“The Eve Newhope Story” is a charming fairy tale, where Ann, who gets to dust off her Irish accent and even sing a couple verses of Thomas Moore’s lovely “The May Moon” while waltzing with the lucky Frank McGrath, is saloonkeeper in a mining camp.  Her regulars are scruffy misfits, and she is their den mother who breaks up their fights, holds their money for them, stops them from drinking too much, and enjoys the respect and devotion of all of them, several of whom want to marry her.  She is perfectly content in her little kingdom until she gets word her father has traveled from Ireland to visit her.  She has lied to him in letters, to ease his mind about her, that she is married to a fine man and living in a fine house.

Her da is played by Tudor Owen, who, I think, rather brings the raucous and lighthearted story down a bit with his doleful playing of his character.  He seems a thoroughly mournful chap, in contrast to folks like Slim Pickens as “Grub Stake” and Jim Davis as Dan Ryan, and all the boys at the bar.

Wagon master John McIntire is not along for the ride on this episode, however, and we have Terry Wilson instead partnering with Frank McGrath to figure out a way to reintroduce this dour Irishman to his spirited daughter.

The episode was written by John McGreevey, one of my TV favorites, and has a playful tone to it, but offers Ann a strongly written character of a woman who’s clearly in charge, and also torn by the decisions she’s made.  There are some good lines.  She chastises stumblebum Slim Pickens, 

“Grub Stake, you’re been spending entirely too much time with your jackass and it’s plain he’s a bad influence.”

She wants to confess right off to her father when he comes that she lied, and just let him see how her life really is as a saloonkeeper, as she isn’t ashamed of it at all.  She’s rather proud of what she’s accomplished, for among all the get-rich-quick dreamers among the miners, she’s the one who’s steadily built up a degree of wealth.  

But the boys won’t have it.  They are protective of her, and insist they will handle everything, and like Snow White’s dwarves, they fix a ramshackle cottage, stuff it with furniture, get her a couple disreputable female neighbors (as women are a civilizing influence in the Old West), and choose by cards one of them to be her pretend husband, lucky guy Jim Davis.  

A funny scene is when a group of the boys collect in her boudoir over the saloon to decide what she should wear and how her hair should be done.  For a lot of mangy saddle tramps, they certainly seem to have a fair knowledge of Godey’s Lady’s Book.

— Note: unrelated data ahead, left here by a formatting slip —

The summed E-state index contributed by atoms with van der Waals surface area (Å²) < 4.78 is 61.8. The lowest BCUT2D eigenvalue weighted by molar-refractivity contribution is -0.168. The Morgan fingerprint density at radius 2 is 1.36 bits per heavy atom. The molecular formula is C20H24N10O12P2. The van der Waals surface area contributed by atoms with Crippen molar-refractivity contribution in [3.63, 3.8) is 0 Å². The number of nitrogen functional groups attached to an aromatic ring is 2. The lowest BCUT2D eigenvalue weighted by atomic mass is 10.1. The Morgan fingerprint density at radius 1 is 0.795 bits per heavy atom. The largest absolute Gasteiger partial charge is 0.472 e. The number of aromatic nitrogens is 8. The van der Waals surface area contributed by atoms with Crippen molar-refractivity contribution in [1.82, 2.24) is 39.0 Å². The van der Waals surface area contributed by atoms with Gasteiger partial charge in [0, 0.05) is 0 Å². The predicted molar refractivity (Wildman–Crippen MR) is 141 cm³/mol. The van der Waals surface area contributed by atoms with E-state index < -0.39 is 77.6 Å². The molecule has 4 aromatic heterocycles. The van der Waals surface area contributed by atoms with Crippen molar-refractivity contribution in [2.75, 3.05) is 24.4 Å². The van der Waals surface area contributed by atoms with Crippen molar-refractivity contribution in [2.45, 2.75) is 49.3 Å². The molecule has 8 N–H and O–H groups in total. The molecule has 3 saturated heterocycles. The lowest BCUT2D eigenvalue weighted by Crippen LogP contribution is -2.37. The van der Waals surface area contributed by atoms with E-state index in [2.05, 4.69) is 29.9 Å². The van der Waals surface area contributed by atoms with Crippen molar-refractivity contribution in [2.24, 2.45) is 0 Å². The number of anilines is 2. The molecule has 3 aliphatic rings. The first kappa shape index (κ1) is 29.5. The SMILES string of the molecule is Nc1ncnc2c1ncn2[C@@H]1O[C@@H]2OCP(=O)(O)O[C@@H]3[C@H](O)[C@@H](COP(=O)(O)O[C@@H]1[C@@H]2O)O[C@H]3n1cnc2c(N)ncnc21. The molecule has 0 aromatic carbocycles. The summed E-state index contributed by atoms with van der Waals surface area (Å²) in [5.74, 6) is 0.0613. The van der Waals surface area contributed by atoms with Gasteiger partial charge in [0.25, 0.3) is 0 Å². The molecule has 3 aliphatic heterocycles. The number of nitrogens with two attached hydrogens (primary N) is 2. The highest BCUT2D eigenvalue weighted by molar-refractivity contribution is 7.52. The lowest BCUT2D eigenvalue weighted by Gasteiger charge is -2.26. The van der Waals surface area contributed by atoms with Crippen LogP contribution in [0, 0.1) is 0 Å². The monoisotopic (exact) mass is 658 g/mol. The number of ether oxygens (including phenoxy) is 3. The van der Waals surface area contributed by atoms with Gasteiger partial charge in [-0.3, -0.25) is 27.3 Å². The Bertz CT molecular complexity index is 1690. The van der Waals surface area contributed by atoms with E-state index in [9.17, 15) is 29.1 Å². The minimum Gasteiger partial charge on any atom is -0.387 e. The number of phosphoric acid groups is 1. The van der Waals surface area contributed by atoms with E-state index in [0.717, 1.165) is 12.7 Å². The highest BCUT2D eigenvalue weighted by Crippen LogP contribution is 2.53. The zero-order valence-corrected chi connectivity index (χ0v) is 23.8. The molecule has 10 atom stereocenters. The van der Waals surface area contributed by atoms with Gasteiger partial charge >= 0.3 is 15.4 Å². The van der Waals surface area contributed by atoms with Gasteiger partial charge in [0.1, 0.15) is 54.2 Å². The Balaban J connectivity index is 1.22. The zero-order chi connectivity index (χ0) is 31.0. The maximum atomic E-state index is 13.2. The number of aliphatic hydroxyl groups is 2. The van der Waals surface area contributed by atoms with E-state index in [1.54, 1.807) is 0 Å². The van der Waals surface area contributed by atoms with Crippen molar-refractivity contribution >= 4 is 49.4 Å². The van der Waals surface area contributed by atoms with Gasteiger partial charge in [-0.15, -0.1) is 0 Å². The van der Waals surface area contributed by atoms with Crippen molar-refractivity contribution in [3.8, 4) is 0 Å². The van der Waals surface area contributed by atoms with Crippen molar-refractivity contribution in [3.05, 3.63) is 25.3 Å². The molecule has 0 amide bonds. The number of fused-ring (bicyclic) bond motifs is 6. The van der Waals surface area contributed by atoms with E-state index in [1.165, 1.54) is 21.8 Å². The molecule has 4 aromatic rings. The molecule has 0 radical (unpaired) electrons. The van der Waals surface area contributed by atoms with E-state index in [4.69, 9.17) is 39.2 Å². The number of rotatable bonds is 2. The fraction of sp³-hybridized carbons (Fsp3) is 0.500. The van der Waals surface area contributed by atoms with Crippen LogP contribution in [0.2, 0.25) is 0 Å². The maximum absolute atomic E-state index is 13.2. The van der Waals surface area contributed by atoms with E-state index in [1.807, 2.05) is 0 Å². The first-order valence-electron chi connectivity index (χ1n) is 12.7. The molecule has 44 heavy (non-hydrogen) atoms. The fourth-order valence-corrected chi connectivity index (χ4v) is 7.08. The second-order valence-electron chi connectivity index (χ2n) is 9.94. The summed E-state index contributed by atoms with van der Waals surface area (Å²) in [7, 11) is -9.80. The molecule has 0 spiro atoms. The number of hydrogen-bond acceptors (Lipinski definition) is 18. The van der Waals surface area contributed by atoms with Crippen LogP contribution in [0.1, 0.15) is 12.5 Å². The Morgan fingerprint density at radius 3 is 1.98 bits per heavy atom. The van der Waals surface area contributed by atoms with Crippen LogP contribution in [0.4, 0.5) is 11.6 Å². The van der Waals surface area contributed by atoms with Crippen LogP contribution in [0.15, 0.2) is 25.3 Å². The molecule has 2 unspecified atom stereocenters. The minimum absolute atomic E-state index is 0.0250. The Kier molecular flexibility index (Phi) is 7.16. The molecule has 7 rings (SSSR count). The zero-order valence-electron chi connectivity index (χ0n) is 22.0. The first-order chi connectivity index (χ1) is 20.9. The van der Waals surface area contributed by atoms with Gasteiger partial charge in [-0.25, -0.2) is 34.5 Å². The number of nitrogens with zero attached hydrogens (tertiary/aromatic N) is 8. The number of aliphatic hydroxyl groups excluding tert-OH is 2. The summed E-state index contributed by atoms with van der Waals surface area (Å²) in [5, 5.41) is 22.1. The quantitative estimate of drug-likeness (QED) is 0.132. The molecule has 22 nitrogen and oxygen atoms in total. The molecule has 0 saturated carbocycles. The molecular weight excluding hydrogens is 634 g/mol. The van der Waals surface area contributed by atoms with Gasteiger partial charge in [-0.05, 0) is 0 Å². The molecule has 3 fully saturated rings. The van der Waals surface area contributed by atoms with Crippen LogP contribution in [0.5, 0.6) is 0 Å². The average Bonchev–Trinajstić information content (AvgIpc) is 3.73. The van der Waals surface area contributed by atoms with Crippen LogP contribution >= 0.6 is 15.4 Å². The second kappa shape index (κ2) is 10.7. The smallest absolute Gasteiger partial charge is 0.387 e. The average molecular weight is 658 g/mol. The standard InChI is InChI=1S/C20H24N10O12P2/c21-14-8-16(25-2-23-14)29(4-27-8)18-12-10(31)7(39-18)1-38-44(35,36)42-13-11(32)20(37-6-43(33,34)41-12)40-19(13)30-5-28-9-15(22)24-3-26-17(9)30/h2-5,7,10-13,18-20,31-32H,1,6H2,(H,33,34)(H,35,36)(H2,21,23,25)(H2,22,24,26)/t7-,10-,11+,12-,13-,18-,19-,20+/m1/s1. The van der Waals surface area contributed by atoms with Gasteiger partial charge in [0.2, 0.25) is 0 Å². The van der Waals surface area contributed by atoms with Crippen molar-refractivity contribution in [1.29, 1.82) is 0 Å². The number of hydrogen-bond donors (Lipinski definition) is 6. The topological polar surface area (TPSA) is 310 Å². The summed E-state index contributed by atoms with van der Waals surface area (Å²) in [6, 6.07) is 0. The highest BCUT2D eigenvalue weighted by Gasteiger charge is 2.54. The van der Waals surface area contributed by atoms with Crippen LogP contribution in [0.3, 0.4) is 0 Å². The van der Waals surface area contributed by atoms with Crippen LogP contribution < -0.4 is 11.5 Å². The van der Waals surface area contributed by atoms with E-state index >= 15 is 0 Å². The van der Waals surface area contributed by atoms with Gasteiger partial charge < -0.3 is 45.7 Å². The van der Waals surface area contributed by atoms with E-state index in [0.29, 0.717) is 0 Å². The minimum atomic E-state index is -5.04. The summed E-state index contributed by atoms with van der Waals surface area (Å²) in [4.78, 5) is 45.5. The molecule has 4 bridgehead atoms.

That she is reticent to go along with this and they are excited by making her over is one cute plot twist.  Another is that she comes to feel resentful about it, sensing they are ashamed of her.
Da comes, she plays her part, but he finds out the truth, and properly horrified, he intends to leave on the wagon train.  She intends to give up the saloon and leave her so-called friends and admirers, angry that they have made her doubt her own accomplishments, of which she has been so proud. 

Eventually, she and Da reconcile, and she invites him to come back to live with her at the saloon, sharing her life and her special place in this community with him.  Her pretend husband follows along to help with the luggage, and we have the feeling he may join the family after all.

By the time this episode aired, Ann was expecting her fifth and last child.  Saints and Sinners, aired the next month.  This flush of TV roles was like a booster rocket to her career that had drifted somewhat since her final film role in The Helen Morgan Story (1957), but with the coming spring, and the new baby, Ann was already preparing for the next new phase in her career—a several-decade stint in live theatre, which we discussed in this previous post.

Her television appearances from now on would be few and far between—but her next one would have a special and lasting impact.  It was her famous Twilight Zone guest appearance ("ageless ingenues" indeed) , and we’ll talk about that on Halloween.